The optimization and execution strategy of the deployment process within the real time environment introduces a new field of control question with interesting theoretical aspects.
In this session modeling and/or implementation of

  • Load Distribution
  • Deployment and Redeployment
  • Resources (Re-)Allocation
  • System Adaptivity, etc.

and their theoretical impacts on the real time environment will be discussed.

Mathematical Modeling of Strongly Nonlinear Mechanical Dissipative Systems

Organizers: A.A. Kireenkov, Institute for Problems in Mechanics of the Russian Academy of Sciences, Moscow Institute of Physics and Technology, Moscow, Russia, and I.I. Kosenko, Moscow Aviation Institute, Russia

Main goal of this mini-symposium is providing a possibility for the exchange of new ideas and results between research groups in the field of mathematical models and their implementation in the investigation for strongly nonlinear dissipative mechanical systems. Special attention will be given to examples of real dynamic problems considering interaction with dry friction, fluid-structure interaction and other similar topics. In particular, models of dry friction for combined kinematics as interacting rigid bodies participate in simultaneous relative rolling, spinning and sliding motions are of interest. Fluid-structure interaction problems are also assumed to be included in this circle of problems.

Theory and Practice in Matrix Population Modelling

Organizers: D.O. Logofet, Lab of Mathematical Ecology, Institute of Atmospheric Physics, Russian Acad. Sci., Russian Federation and R. Salguero-Gomez, Dept of Zoology, University of Oxford, UK

Matrix population models are a convenient tool to model the temporal dynamics of a single species, structured population. The population structure, as per a relevant classification of stages and/or ages, and the individual life cycle are typically known from case studies, while the matrix pattern follows immediately from a given life cycle graph. When calibrated from field data, the model matrix produces a number of qualitative characteristics that allow for comparative field studies or/and theoretical research. As a function of data type, this kind of model calls for both new problems in matrix theory to be solved and new IT methods to be developed.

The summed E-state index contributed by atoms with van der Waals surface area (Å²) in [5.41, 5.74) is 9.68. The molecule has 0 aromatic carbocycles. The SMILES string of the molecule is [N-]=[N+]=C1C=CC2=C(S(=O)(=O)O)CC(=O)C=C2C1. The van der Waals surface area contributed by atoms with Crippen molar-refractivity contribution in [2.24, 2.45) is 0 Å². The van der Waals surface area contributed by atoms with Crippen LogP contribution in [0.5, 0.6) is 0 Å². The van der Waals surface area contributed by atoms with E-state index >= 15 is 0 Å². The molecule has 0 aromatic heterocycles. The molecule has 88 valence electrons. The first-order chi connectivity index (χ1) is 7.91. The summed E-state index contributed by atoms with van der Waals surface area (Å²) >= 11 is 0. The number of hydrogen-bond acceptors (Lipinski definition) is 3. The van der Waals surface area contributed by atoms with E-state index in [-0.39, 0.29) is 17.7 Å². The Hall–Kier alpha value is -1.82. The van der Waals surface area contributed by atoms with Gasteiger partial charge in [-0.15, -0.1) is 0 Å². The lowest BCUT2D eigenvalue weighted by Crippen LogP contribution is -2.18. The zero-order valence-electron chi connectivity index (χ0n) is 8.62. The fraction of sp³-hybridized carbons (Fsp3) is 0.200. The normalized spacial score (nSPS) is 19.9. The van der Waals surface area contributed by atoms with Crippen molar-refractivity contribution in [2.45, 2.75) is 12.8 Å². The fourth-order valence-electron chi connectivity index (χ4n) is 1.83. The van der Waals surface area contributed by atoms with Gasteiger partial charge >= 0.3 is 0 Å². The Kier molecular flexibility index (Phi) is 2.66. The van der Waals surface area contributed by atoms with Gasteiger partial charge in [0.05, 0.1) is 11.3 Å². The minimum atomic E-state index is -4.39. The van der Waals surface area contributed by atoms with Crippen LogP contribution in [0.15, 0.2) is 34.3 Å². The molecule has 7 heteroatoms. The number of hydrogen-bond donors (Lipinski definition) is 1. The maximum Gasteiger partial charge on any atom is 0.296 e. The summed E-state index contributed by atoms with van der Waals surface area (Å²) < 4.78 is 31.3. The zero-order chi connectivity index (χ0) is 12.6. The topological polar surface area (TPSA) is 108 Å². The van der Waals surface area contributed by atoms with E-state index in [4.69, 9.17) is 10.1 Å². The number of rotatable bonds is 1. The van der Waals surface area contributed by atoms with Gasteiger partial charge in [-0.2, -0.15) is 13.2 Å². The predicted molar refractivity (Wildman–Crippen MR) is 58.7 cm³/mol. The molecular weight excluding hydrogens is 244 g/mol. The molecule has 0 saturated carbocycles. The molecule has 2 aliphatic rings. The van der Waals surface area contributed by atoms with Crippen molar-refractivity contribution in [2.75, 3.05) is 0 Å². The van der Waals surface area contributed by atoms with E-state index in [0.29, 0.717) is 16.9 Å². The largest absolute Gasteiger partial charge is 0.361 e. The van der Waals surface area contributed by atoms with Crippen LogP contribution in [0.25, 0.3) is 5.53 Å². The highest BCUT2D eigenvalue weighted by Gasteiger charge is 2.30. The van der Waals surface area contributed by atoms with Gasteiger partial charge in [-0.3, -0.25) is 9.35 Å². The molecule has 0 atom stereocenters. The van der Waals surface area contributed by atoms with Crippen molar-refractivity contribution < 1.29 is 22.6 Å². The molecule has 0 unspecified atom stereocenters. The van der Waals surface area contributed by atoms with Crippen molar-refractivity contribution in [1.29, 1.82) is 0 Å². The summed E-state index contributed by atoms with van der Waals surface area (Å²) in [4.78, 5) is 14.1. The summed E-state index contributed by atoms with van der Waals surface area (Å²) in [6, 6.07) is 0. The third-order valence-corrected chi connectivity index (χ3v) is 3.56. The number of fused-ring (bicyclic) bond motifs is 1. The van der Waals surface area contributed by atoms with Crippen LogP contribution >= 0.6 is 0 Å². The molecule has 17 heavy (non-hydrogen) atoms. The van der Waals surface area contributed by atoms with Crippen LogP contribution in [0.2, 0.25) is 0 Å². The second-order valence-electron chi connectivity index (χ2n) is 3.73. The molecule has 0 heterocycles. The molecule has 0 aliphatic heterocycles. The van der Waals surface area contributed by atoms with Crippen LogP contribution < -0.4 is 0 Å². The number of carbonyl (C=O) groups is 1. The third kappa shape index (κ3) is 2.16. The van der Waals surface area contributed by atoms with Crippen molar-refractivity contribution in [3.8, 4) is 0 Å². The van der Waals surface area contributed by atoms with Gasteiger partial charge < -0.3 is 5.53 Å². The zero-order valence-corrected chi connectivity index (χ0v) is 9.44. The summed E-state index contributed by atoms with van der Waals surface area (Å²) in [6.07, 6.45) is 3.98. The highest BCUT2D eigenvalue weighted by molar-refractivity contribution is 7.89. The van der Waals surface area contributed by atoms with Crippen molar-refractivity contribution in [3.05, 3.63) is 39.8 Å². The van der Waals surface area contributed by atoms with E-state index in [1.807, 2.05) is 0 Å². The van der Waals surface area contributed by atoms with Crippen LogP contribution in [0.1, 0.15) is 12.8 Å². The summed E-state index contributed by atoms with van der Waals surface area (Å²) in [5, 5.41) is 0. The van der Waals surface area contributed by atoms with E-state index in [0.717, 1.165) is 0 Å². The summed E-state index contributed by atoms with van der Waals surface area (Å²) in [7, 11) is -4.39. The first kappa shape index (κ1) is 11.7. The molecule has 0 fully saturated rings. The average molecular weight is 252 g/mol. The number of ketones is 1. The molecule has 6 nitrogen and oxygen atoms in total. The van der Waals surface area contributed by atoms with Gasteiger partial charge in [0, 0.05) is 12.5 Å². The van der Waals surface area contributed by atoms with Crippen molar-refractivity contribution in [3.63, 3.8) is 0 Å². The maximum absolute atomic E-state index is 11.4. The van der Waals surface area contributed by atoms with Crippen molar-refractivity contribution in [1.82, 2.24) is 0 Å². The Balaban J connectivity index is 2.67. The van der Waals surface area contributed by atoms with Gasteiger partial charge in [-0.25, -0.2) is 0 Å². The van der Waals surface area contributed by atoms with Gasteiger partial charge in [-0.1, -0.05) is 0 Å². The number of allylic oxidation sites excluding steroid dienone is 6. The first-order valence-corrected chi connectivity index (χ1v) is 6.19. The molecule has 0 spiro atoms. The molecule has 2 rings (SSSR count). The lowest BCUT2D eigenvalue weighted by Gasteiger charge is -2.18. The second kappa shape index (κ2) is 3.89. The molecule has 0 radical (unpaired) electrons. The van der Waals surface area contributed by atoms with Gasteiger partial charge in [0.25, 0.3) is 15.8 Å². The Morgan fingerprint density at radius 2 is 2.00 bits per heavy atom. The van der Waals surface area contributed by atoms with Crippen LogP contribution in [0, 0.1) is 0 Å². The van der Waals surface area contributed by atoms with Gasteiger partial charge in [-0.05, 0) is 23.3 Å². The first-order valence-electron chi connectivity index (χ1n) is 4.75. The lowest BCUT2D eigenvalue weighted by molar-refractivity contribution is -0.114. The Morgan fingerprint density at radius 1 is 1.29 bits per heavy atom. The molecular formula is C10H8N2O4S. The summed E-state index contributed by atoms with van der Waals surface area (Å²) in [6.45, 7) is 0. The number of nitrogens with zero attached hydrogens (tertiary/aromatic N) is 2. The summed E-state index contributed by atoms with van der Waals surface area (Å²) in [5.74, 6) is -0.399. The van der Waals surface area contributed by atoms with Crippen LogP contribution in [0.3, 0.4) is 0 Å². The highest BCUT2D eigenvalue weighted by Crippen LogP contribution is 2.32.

The mini-symposium aims at reviewing and discussing the recent achievements in the theory of Matrix Population Modelling and the practice of model applications as efficient quantitative tools of comparative demography. In particular, how to cope with various kinds of uncertainty inherent in the field data when calibrating the matrix and how the world-wide COMPADRE Plant Matrix Database & COMADRE Animal Matrix Database ( continue to develop, turning from just a compendium of pertinent publications on matrix models for the plant/animal species populations into convenient tools for comparative and synoptic studies.

Modelling in Hereditary Continuum Mechanics

Organizers: A.S. Shamaev, Institute for Problems in Mechanics RAS, Moscow State University, Russian Federation

The minisimposium is aimed to combine a number of recent studies on viscous elasticity and creep modelling. These mechanical models are described by equations and systems of equations with non-local (integral) terms, which have the form of convolution. Asymptotic methods can be used for building models of a multiphase medium, where each phase is characterized by a system of integro-differential equations. The efficient models of multiphase mediums can be constructed, accuracy and a domain of applicability for asymptotic methods can be studied. Some problems of oscillations of viscous elastic inhomogeneous systems can be examined by the means of numerical experiments.